Transfer Pricing News Issue 37 - December 2021

Transfer pricing rules to be codified

The Cyprus House of Representatives is debating a bill that contains provisions to codify the country’s transfer pricing rules. The proposed rules are based on and would be applied in accordance with the OECD’s Transfer Pricing Guidelines for Multinational Enterprises and Tax Administrations, as well as actions 8-10 and 13 of the OECD BEPS project. The House is expected to pass the bill into law in early 2022.  

The proposed legislation would require that domestic and international transactions between associated persons be on arm’s length terms, as stated in article 9 of the OECD model tax treaty and as explained in the OECD transfer pricing guidelines. Under the proposed rules, taxpayers would be required to prepare and maintain transfer pricing documentation, which would ensure that the Cyprus tax authorities have the information needed to assess the arm’s length nature of intragroup transactions. In addition, an advance pricing agreement (APA) program would be introduced.  

Covered taxpayers 

Transfer pricing documentation would have to be provided for all related party transactions entered into by Cyprus resident companies and foreign entities operating through a permanent establishment in Cyprus, subject to certain exemptions. “Related parties” for this purpose would have the same meaning as under the Income Tax Law, i.e., where one party has a direct or an indirect relationship of at least 25% of the share capital or voting rights of another party. 

Documentation requirements 

Taxpayers would be required to prepare and maintain both a local file and a master file as follows:

  • A local file would be required where intragroup transactions cumulatively per category are equal to or exceed EUR 750,000 per tax year. The rules do not contain any guidance on the information that would have to be included in the file but based on the OECD transfer pricing guidelines, the local file provides more detailed information relating to specific intercompany transactions. Such information would include the management structure of the Cyprus entity, financial information on specific transactions, a comparability analysis, and the selection and application of the most appropriate transfer pricing method.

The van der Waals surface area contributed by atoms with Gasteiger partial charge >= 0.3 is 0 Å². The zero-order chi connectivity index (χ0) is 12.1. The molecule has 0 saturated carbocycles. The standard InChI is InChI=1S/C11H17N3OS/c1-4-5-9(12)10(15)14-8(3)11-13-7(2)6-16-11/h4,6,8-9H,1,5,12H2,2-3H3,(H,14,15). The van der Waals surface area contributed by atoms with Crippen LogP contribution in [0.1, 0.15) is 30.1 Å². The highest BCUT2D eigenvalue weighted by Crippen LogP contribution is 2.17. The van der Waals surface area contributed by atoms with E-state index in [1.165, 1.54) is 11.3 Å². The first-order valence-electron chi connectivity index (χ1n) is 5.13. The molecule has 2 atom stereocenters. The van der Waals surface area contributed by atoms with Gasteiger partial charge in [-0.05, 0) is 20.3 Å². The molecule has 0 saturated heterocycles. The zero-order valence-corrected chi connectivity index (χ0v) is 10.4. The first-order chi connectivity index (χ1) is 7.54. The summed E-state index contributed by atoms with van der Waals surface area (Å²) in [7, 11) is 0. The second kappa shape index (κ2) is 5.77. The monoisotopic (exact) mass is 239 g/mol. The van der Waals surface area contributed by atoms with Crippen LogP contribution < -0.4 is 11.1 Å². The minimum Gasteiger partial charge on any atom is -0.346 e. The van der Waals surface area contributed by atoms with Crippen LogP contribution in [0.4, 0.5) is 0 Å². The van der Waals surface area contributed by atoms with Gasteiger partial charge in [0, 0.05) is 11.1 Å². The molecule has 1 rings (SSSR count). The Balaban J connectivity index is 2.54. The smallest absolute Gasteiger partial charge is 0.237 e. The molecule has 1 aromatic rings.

• The master file would provide a high-level overview of the taxpayer’s global business operations, including its organisational structure, overall transfer pricing policies, profit drivers and the allocation of income and profits of the multinational group as a whole. As drafted, the rules state that entities that are part of a multinational group should have a master file for the relevant year prepared by the ultimate parent entity or another entity of the group where the consolidated revenue exceeds EUR 750 million in the preceding accounting year. 

Transfer pricing documentation would have to be prepared within 12 months of the end of the tax year and be accompanied by a summary table of information. The taxpayer would have to submit the table electronically to the Cyprus tax authorities within nine months after the end of the tax year. The documentation would not have to be submitted to the tax authorities, unless so requested, and once a request is made, the taxpayer would have to submit the documentation within 60 days. Additionally, it should be noted that the responsible entity would be required to update all transfer pricing documentation, if necessary.  

Advance pricing agreements 

The bill would introduce a new APA program, under which a taxpayer could apply to the Tax Commissioner for pre-approval of the transfer pricing methodology selected, and/or the pricing of specific or existing cross-border transactions with related parties.  

Angelos Petrou